A 100-W, continuous-wave TFL (Model TLR 110-1908, IPG Photonics, Inc., Oxford, MA) with a center wavelength of 1908 nm was used in these studies. An 80-mm FL plano-convex calcium fluoride lens (LA5458, Thorlabs, Newton, NJ) was used to focus the 5.5-mm diameter collimated fiber laser beam down to a spot diameter of approximately 75 μm () for coupling into the 150-μm core fiber (FIP150165195, Polymicro, Phoenix, AZ). The laser was modulated with a function generator (Model DS345, Stanford Research Systems, Sunnyvale, CA) to produce a pulse energy of , pulse duration of 500 μs, and pulse rate of 150 Hz for all lithotripsy studies. This pulse rate was chosen based on previous studies that showed significant distal fiber tip degradation when using pulse rates greater than .14
Hollow Fiber Tips
A low-OH silica trunk fiber (Polymicro) with a core and cladding diameter of 150 and 165 μm, respectively, and a length of 2 m with maximum numerical aperture (NA) of 0.22 was used. The polyimide fiber buffer (195-μm outer diameter) at the distal tip was removed up to 10 to 15 mm. Stainless steel hypodermic tubing (B000FMWK6A, Amazon Supply, Seattle, WA) with inner and outer diameters of 178 and 356 μm, respectively, cut to a length of 10 mm was used for each hollow tip. To clean the cut and free burs from the inner hole, a small drill bit was used to countersink the end holes of the tube. A micromanipulator, under magnification, was used to recess the fiber in the tube to the specified depth. A small amount of super glue was then placed on the back end of the tube to fix the tube and the fiber together. A photograph of the hollow fiber tip tested is shown in Fig. 1.
The ideal distal fiber tip recession distance was unknown, so various distances were tested including 100 μm, which was less than the fiber diameter; 1 mm, which was the experimental ablation stallout distance for a bare fiber; and 2 mm. The six scenarios tested (bare fiber and recessed fibers to 100, 250, 500, 1000, and 2000 μm) are shown in Table 1. Before testing, it was hypothesized that the vapor bubble could not collapse back into the front of the hollow tip after the initial pulse, possibly allowing longer fiber–stone separations than with a bare fiber due to reduced attenuation. The output NAs of the fibers were measured at in air, corresponding to a maximum divergence angle of in water, as illustrated in Table 1. However, the inner surface of the steel hypodermic tube was measured with a scanning electron microscope (Raith 150, Raith GmbH, Dortmund, Germany) and appeared to have surface features larger than the wavelength of (Fig. 2), and therefore they did not behave as an efficient reflective surface. Therefore, longer fiber recession distances could show reduced performance due to the poor wave-guiding ability of the hypodermic tubing.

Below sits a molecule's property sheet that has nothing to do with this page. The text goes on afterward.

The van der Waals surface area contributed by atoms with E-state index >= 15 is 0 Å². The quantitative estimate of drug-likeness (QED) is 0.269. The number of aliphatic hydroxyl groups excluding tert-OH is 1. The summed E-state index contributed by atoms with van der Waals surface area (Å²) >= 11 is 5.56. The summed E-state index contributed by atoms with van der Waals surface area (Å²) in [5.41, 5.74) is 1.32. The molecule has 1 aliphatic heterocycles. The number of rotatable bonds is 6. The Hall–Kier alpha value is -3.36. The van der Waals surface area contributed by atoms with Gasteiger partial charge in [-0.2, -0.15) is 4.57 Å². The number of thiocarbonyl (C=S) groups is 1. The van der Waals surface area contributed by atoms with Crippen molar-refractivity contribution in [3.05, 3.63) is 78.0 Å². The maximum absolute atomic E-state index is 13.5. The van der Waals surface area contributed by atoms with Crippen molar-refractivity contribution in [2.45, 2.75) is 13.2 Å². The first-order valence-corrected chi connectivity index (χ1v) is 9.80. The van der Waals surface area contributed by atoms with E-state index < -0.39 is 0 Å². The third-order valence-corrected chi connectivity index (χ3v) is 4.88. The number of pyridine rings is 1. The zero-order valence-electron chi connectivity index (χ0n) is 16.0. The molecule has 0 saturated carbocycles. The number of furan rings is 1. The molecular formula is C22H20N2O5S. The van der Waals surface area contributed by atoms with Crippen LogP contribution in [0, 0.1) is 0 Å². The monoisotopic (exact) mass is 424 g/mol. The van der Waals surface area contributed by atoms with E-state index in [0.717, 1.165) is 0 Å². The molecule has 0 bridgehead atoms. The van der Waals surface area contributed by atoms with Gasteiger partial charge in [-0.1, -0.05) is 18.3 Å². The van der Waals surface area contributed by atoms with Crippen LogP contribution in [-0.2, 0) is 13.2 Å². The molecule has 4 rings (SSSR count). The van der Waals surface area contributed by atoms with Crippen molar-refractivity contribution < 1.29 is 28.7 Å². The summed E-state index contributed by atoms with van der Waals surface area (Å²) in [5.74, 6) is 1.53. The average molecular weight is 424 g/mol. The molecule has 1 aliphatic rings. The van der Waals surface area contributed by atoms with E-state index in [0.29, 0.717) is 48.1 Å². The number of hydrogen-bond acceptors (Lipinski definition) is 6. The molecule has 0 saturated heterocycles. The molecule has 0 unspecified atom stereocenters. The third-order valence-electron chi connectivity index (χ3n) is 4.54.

Scale representation of bare fiber and five hollow fiber tips tested as a function of fiber recession distance.
|Diagrams (fiber/tube diameters and recession distances to scale)||Recession distance||Reflection in tube|
|Bare fiber (0)||NA|
NOTE: The length of steel tubes used was 10 mm. The maximum divergence angle was 2 deg. The 2-mm recessed fiber was believed to lose significant laser energy due to the poor wave-guiding ability of the steel tubes. NA, not applicable.
Stone Ablation Study
Human calcium oxalate monohydrate (COM) urinary stone samples with purity were obtained from a stone analysis laboratory (LabCorp, Oklahoma City, OK). The stone samples ranged in diameter from 8 to 15 mm and in mass from 150 to 500 mg with an average mass of about 250 mg. The initial dry stone mass was recorded with an analytical balance (AB54-S, Mettler-Toledo, Switzerland) before securing the stone in place with a clamp, and then submerging it in a saline bath. The laser radiation was delivered through the hollow fiber tips and bare fiber to the stone surface in contact mode. The fiber was held manually, and a scanning motion over the stone surface under gentle force was used during laser irradiation to keep the fiber in contact with the stone’s surface. A total of 9000 pulses were delivered to each stone sample, equivalent to stone ablation for 1 min at 150 Hz. The stones were then dried in an oven at 70°C for before the final dry mass measurements were conducted.